First FDA MUMS grant awards go to aquaculture
The U.S. Food and Drug Administration has awarded the first two grants to support the development of new animal drugs intended for minor species or minor uses in major species. Both of the funded studies are to support aquaculture drug approvals
November 14, 2009
First FDA Minor Use/Minor Species (MUMS) grant awards go to aquaculture
The U.S. Food and Drug Administration has awarded the first two grants to support the development of new animal drugs intended for minor species or minor uses in major species. Both of the funded studies are to support aquaculture drug approvals.
The U.S. Geological Survey’s Upper Midwest Environmental Sciences Center in La Crosse, Wisconsin received funding for a study entitled Efficacy of 35% PEROX-AID to control mortality caused by Saprolegnia parasitica or Saprolegnia diclina in walleye Sander vitreum. This project will study the effectiveness of hydrogen peroxide in controlling mortality caused by a serious fungal disease (saprolegniasis) in walleye fish.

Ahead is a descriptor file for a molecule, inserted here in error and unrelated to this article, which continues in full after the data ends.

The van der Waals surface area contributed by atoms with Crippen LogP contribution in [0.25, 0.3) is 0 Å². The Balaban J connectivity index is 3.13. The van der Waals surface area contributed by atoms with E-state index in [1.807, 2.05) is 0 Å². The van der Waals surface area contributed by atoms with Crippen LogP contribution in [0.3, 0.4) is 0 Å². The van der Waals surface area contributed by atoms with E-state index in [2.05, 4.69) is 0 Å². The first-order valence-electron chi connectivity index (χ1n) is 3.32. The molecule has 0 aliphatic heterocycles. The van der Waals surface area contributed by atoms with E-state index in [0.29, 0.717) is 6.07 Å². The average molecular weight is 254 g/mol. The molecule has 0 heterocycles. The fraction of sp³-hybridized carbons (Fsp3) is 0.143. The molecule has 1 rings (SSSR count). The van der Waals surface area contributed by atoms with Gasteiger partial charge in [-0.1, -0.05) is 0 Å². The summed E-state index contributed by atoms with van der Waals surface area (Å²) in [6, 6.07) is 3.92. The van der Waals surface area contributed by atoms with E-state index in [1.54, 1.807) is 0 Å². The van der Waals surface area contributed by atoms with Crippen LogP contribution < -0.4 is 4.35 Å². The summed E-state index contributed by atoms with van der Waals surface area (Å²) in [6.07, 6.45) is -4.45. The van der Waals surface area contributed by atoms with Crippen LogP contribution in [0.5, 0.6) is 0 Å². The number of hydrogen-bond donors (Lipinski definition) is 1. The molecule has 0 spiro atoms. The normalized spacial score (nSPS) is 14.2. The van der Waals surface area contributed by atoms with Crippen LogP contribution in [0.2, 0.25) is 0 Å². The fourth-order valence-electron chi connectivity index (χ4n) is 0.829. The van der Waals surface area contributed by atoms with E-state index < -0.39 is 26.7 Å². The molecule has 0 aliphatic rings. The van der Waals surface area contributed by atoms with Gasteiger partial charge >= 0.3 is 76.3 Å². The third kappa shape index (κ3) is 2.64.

The Texas Agrilife Research Mariculture Laboratory in Port Aransas, Texas received the other grant award for their study entitled Target Animal Safety of Litopenaeus vannamei treated with oxytetracycline in feed. This study will test the safety of oxytetracycline when the drug is fed to shrimp as a medicated feed.
The grant program was established by the Minor Use and Minor Species Animal Health Act of 2004 and funding was authorized to start after finalization of regulations to implement the Designation provisions of the statute (Section 573 of the Federal Food, Drug & Cosmetic Act). The implementing regulations for Designation were finalized in July 2007, and Congress appropriated money to support the program in March of this year.
In accordance with the statute, a MUMS grant must be for the purpose of “defraying the costs of qualified safety and effectiveness testing expenses incurred in connection with the development of designated new animal drugs.” Qualified testing occurs after the date a drug is designated under Section 573 of the act and before the date on which a new animal drug application for the drug is submitted under Section 512 of the act. In addition, a study for which a grant is sought must be subject to a protocol accepted by the Center for Veterinary Medicine prior to the submission of a grant application.
FDA will again announce the opportunity to apply for grant funding under this program in the near future.